I call the sparrow my miracle bird, because its survival seemed nothing short of miraculous.
As a teenager, I loved (and still love ) all kinds of animals. The morning I saved a sparrow I was at the barn where I boarded my horse. It was a wonderful morning in early May with pastures starting to green and yellow wildflowers speckling the fields. I had just finished my barnyard chores when I spotted the bird. Too young to fly, it hopped awkwardly on the dirt driveway between stables.
To my horror, I also spotted a tractor chugging relentlessly along the driveway. There was no time to alert the driver. Unaware of the tiny life in his path, he drove directly over the bird.
I watched in agony and then relief as the sparrow emerged unscathed, having somehow escaped the tractor’s tires. But my relief was short-lived. One of several barn dogs populating the stable rushed to complete the job. The dog, whose name was Lambchop, grabbed the unfortunate bird in his jaws. I reacted quickly, dashing toward the dog.
“Drop that bird, Lambchop!” I commanded, seizing the dog’s neck. Lambchop complied and let go of the bird, which had not even suffered a tooth mark.
I transported the bird home in a shoe box and it escaped into a calamity of mishaps. First it got loose in the family room, then somehow got up the chimney. When I managed to retrieve the bird, it was blackened with soot, which led to my decision to bathe it in our laundry room sink.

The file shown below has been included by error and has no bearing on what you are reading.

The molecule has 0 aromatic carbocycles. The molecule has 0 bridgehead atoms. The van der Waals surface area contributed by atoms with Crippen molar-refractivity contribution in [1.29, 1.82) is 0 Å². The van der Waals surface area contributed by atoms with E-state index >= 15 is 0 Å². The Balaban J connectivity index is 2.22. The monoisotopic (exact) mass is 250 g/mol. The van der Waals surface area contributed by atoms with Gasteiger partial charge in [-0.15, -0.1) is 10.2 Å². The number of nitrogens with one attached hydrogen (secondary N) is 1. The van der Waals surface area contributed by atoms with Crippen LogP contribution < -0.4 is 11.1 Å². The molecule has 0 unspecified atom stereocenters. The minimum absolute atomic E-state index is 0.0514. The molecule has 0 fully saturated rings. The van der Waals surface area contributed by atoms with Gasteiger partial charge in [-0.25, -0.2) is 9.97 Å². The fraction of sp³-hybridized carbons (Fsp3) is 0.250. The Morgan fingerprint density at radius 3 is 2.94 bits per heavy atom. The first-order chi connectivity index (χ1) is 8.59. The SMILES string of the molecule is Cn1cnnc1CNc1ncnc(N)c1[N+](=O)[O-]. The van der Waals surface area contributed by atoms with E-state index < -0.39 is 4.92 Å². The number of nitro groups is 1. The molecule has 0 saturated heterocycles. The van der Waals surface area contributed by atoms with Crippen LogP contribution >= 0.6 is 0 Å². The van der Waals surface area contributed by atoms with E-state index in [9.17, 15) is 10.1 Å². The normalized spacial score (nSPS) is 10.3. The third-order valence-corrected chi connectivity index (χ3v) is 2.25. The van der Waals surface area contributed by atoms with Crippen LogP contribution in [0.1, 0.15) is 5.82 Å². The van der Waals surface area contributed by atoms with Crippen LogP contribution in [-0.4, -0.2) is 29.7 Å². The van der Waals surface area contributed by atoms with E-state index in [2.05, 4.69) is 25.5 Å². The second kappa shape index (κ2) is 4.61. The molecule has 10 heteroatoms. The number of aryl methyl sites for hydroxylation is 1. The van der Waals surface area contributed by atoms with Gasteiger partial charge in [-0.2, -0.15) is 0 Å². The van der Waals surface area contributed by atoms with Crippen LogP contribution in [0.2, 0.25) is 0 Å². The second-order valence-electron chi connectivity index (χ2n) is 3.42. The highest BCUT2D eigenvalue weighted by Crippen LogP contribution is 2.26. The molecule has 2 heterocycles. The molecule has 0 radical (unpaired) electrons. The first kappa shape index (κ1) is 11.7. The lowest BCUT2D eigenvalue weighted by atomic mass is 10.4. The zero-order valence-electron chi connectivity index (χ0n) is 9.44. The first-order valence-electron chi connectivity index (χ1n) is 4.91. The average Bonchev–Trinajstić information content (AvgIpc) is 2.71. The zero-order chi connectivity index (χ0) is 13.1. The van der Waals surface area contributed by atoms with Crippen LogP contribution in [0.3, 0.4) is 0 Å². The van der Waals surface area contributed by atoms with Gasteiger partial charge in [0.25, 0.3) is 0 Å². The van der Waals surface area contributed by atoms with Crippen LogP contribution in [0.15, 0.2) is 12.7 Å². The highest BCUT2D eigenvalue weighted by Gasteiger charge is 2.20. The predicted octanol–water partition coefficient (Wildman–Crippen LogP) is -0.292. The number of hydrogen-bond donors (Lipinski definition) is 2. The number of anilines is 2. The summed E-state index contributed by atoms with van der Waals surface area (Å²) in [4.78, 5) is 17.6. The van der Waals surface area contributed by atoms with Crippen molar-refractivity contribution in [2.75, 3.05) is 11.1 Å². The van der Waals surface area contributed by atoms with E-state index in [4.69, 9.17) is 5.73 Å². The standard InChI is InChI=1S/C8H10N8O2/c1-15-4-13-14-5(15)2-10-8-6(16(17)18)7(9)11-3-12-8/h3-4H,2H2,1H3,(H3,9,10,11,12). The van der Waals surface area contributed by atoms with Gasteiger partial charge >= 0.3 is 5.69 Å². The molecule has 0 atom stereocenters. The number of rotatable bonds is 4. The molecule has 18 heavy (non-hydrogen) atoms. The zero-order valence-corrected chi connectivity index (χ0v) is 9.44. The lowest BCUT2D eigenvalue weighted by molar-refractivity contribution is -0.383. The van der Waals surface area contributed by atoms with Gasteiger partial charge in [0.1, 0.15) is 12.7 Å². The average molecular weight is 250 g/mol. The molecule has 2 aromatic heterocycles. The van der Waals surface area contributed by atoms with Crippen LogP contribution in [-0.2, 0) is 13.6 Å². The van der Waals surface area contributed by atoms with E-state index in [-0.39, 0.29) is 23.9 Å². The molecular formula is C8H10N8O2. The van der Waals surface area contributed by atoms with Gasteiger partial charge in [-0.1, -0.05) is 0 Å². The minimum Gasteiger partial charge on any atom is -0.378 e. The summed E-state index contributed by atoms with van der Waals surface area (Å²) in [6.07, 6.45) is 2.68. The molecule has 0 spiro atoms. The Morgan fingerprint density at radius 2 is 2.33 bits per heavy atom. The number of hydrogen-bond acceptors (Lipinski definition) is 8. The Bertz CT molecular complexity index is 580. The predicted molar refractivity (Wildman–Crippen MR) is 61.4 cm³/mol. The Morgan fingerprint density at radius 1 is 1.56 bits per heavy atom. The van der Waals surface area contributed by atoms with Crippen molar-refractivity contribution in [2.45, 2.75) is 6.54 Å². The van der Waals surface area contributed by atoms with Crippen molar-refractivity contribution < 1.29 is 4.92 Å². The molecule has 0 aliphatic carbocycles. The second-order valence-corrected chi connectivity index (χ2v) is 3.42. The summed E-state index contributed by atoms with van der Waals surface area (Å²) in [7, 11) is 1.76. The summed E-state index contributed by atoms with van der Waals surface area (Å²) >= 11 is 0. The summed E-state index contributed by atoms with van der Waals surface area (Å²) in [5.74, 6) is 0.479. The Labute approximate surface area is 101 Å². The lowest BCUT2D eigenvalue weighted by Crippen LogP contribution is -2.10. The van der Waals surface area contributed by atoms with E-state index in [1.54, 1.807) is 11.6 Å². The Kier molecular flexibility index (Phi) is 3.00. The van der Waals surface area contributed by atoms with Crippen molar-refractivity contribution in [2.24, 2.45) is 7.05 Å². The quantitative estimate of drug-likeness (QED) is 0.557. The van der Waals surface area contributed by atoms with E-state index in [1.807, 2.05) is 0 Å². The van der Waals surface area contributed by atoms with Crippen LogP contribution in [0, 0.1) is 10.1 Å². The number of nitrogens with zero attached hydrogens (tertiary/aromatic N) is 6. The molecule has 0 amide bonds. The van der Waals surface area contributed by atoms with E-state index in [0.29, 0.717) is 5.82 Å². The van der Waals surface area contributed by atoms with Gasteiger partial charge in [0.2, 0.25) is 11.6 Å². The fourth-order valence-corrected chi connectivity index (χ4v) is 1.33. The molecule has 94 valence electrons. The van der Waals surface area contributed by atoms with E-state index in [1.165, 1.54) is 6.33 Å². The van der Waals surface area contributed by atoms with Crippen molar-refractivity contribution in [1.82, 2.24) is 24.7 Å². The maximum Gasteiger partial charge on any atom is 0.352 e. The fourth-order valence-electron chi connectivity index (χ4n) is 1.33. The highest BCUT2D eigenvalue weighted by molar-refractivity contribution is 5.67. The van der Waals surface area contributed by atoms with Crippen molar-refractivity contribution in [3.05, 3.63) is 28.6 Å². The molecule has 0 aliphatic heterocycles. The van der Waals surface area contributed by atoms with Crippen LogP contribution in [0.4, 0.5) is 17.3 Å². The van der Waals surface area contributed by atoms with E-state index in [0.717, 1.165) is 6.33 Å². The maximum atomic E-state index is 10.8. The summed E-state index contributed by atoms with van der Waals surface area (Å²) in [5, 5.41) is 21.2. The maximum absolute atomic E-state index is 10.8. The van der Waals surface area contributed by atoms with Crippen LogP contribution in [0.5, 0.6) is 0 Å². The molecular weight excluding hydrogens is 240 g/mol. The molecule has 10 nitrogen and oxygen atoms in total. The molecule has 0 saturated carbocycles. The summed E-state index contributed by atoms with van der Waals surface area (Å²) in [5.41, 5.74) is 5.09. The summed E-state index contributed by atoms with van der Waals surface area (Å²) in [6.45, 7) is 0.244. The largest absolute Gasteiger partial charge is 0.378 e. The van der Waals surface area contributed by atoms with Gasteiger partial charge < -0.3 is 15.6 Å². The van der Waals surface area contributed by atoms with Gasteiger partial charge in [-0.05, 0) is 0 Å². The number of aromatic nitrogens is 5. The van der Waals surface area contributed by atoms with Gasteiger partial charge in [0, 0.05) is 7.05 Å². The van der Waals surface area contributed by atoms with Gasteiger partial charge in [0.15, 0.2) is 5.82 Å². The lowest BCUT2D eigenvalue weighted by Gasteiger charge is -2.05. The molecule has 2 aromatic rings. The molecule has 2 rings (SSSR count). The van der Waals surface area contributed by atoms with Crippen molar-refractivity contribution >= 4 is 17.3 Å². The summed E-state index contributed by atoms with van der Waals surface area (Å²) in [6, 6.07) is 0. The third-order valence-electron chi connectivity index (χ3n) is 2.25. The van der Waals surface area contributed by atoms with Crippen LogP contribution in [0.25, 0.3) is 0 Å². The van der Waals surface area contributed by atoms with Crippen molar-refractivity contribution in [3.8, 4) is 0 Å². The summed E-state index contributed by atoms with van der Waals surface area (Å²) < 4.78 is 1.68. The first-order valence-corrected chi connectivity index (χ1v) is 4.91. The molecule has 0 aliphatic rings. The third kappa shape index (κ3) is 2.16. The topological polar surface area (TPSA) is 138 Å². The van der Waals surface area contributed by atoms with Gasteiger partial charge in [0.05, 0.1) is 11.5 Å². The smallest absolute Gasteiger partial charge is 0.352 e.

Have you ever dried a sparrow with a blow dryer? That’s what my mother found me doing when she got home.
She might have been more surprised if she weren’t so used to my tendency to collect all sorts of animals, injured or otherwise, and bring them home for “treatment.” It was my mother who came up with the idea of claiming an abandoned bird’s nest from the bushes beside the house to serve as my sparrow’s home away from home. The bird would not get into bed by itself, so I placed it gently in the nest, where it spent the night, tiny head tucked under its wing.
The following day we were unable to persuade the sparrow to eat. It obviously had not learned to peck at seeds or insects, so my mother and I solved the problem by rubbing peanut butter over its beak. Within hours, our bird had learned to perch on my finger and peck peanut butter. Soon it graduated to pecking seeds and crumbs from the floor.
Each day the sparrow made more progress toward learning to fly. I helped it along by tossing it gently in the air, encouraging it to flutter around the screened porch. Landings were rough at first, but the bird rapidly perfected both its flying and its landings.
A disappointing day arrived when the sparrow would no longer perch on my finger or eat the peanut butter I offered. It fluttered frantically higher, trying to escape. Obviously, my little bird was wild again, not recognizing me as its savior and benefactor.
Half regretfully, I decided the time had arrived for freedom. Managing with some difficulty to capture the sparrow, I carried it outside and tossed it gently skyward. The bird flew gracefully to the top of a tall pine, where it landed with perfect precision. Then it flew even further, soaring out of sight beyond the boundaries of our yard.
When I think back on my time with the sparrow, I think of God’s relationship with me. He’s taken care of my needs through the years, even when I wasn’t aware of his presence, rescuing me from dangers I didn’t see at the time. But God has also given me something wonderful that I was unable to give the sparrow. He has given me an ability to perceive His presence and communicate with Him through prayer.
“But not a single sparrow can fall to the ground without your Father knowing it. And the very hairs on your head are all numbered. Do don’t be afraid; you are more valuable to God than a whole flock of sparrows.” Matthew 10:29–31.